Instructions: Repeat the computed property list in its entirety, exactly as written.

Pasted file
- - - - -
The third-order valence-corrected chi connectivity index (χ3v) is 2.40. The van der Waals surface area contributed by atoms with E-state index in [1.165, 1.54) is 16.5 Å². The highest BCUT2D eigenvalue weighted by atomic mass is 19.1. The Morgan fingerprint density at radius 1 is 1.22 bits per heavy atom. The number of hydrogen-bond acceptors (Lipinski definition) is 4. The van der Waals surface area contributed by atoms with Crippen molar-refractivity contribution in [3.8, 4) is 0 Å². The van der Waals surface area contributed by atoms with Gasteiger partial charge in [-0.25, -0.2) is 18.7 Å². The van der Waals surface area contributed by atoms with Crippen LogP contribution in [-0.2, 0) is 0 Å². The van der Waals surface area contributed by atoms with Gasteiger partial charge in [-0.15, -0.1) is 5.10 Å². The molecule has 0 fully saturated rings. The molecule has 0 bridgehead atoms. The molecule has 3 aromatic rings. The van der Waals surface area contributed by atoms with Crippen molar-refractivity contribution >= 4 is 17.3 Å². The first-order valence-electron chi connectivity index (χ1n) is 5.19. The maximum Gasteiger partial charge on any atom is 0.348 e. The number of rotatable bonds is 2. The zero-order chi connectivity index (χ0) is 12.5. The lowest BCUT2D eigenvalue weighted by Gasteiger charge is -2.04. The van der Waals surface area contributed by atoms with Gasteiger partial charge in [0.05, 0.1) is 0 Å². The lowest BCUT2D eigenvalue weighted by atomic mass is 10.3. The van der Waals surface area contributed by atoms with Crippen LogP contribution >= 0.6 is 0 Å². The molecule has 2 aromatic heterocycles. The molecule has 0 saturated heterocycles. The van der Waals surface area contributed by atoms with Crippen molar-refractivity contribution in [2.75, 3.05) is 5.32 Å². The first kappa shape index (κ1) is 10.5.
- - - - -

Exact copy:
The third-order valence-corrected chi connectivity index (χ3v) is 2.40. The van der Waals surface area contributed by atoms with E-state index in [1.165, 1.54) is 16.5 Å². The highest BCUT2D eigenvalue weighted by atomic mass is 19.1. The Morgan fingerprint density at radius 1 is 1.22 bits per heavy atom. The number of hydrogen-bond acceptors (Lipinski definition) is 4. The van der Waals surface area contributed by atoms with Crippen molar-refractivity contribution in [3.8, 4) is 0 Å². The van der Waals surface area contributed by atoms with Gasteiger partial charge in [-0.25, -0.2) is 18.7 Å². The van der Waals surface area contributed by atoms with Crippen LogP contribution in [-0.2, 0) is 0 Å². The van der Waals surface area contributed by atoms with Gasteiger partial charge in [-0.15, -0.1) is 5.10 Å². The molecule has 0 fully saturated rings. The molecule has 0 bridgehead atoms. The molecule has 3 aromatic rings. The van der Waals surface area contributed by atoms with Crippen molar-refractivity contribution >= 4 is 17.3 Å². The first-order valence-electron chi connectivity index (χ1n) is 5.19. The maximum Gasteiger partial charge on any atom is 0.348 e. The number of rotatable bonds is 2. The zero-order chi connectivity index (χ0) is 12.5. The lowest BCUT2D eigenvalue weighted by Gasteiger charge is -2.04. The van der Waals surface area contributed by atoms with Gasteiger partial charge in [0.05, 0.1) is 0 Å². The lowest BCUT2D eigenvalue weighted by atomic mass is 10.3. The van der Waals surface area contributed by atoms with Crippen LogP contribution >= 0.6 is 0 Å². The molecule has 2 aromatic heterocycles. The molecule has 0 saturated heterocycles. The van der Waals surface area contributed by atoms with Crippen molar-refractivity contribution in [2.75, 3.05) is 5.32 Å². The first kappa shape index (κ1) is 10.5.